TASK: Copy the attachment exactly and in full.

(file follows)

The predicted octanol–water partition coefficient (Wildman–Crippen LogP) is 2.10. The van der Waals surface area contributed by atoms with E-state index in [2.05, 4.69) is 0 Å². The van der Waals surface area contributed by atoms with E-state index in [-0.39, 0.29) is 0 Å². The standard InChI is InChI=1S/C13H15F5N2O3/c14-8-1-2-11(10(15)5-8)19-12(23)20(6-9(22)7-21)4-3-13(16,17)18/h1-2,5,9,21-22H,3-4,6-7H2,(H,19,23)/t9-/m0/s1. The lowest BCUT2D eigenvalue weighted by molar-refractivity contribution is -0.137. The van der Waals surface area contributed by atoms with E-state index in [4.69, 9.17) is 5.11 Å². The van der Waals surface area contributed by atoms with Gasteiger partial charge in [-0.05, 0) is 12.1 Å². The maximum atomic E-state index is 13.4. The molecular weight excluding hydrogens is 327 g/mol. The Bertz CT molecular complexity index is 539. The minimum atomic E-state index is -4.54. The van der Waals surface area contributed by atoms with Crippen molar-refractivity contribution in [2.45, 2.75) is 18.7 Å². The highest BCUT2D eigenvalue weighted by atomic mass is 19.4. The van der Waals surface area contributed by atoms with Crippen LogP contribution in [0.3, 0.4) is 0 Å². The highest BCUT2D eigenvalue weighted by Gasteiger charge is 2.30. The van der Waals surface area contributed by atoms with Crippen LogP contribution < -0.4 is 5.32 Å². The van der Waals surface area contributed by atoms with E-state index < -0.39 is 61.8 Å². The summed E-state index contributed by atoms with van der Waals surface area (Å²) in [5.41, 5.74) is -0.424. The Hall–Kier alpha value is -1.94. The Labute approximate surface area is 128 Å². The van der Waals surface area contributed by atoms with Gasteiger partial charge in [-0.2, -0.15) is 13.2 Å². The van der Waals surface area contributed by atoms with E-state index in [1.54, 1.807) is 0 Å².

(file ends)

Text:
The predicted octanol–water partition coefficient (Wildman–Crippen LogP) is 2.10. The van der Waals surface area contributed by atoms with E-state index in [2.05, 4.69) is 0 Å². The van der Waals surface area contributed by atoms with E-state index in [-0.39, 0.29) is 0 Å². The standard InChI is InChI=1S/C13H15F5N2O3/c14-8-1-2-11(10(15)5-8)19-12(23)20(6-9(22)7-21)4-3-13(16,17)18/h1-2,5,9,21-22H,3-4,6-7H2,(H,19,23)/t9-/m0/s1. The lowest BCUT2D eigenvalue weighted by molar-refractivity contribution is -0.137. The van der Waals surface area contributed by atoms with E-state index in [4.69, 9.17) is 5.11 Å². The van der Waals surface area contributed by atoms with Gasteiger partial charge in [-0.05, 0) is 12.1 Å². The maximum atomic E-state index is 13.4. The molecular weight excluding hydrogens is 327 g/mol. The Bertz CT molecular complexity index is 539. The minimum atomic E-state index is -4.54. The van der Waals surface area contributed by atoms with Crippen molar-refractivity contribution in [2.45, 2.75) is 18.7 Å². The highest BCUT2D eigenvalue weighted by atomic mass is 19.4. The van der Waals surface area contributed by atoms with Crippen LogP contribution in [0.3, 0.4) is 0 Å². The highest BCUT2D eigenvalue weighted by Gasteiger charge is 2.30. The van der Waals surface area contributed by atoms with Crippen LogP contribution < -0.4 is 5.32 Å². The van der Waals surface area contributed by atoms with E-state index < -0.39 is 61.8 Å². The summed E-state index contributed by atoms with van der Waals surface area (Å²) in [5.41, 5.74) is -0.424. The Hall–Kier alpha value is -1.94. The Labute approximate surface area is 128 Å². The van der Waals surface area contributed by atoms with Gasteiger partial charge in [-0.2, -0.15) is 13.2 Å². The van der Waals surface area contributed by atoms with E-state index in [1.54, 1.807) is 0 Å².